Almagro, who took office in 2015, has been one of the most aggressive leaders of the OAS in representing U.S. interests, often violating the OAS charter in the process. But the perverse violation of the organization’s commitment to democracy in the name of democracy is not new.
The families will not stop organizing even if the government begins to do what needs to be done to resolve disappearance and forced disappearance in the country. Their movement doesn’t seek only human remains: it seeks the transformation of society from below.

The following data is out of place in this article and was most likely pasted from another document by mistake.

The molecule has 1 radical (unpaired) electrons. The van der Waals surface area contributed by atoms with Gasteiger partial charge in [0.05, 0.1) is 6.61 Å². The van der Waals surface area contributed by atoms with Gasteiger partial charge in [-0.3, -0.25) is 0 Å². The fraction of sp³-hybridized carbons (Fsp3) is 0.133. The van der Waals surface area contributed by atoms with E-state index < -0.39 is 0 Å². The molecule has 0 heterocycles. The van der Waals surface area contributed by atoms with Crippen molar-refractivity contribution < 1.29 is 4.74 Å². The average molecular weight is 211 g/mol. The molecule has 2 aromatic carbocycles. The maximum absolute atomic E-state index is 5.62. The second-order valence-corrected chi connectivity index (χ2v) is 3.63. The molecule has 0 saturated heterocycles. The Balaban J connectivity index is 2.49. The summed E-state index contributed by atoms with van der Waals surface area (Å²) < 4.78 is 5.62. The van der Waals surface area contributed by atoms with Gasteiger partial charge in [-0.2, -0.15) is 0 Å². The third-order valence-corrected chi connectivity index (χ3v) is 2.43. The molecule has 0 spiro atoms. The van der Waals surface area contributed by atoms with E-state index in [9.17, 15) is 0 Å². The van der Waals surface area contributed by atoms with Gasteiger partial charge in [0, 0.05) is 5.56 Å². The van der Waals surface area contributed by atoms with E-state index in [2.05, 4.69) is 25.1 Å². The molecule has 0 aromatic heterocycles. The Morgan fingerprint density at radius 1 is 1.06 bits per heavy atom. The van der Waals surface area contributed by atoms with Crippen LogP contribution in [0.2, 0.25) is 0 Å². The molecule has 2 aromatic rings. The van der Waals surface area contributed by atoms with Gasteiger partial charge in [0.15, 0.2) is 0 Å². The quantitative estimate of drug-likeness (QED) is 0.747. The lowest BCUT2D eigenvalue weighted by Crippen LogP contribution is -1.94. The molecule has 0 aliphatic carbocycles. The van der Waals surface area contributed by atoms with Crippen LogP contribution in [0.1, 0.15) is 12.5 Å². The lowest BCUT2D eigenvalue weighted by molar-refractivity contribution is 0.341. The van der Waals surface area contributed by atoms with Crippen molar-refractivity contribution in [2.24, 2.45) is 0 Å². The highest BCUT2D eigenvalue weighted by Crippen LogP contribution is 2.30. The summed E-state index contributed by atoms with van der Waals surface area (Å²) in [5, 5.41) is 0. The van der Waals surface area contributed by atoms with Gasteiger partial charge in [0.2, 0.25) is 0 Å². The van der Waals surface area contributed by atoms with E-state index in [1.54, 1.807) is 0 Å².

Luis Almagro, Secretary General of the Organization of American States (OAS), recently announced his bid for another 5-year term at the helm of the world’s oldest and most influential regional organization. His re-election would be a major setback for good governance in the region. Hemisphere’s chief regional organization has been hobbled by pro-Trump leadership.
In the middle of October, the Juicio Popular y Comunitario Contra el Estado y las Empresas Mineras (People’s Trail against the State and the Mining Companies) was carried out in Oaxaca City, Mexico. The participating organizations denounce that in the Central Valleys, the most populated region in the state, 80% of the territory is awarded to mining companies from Canada and the United States.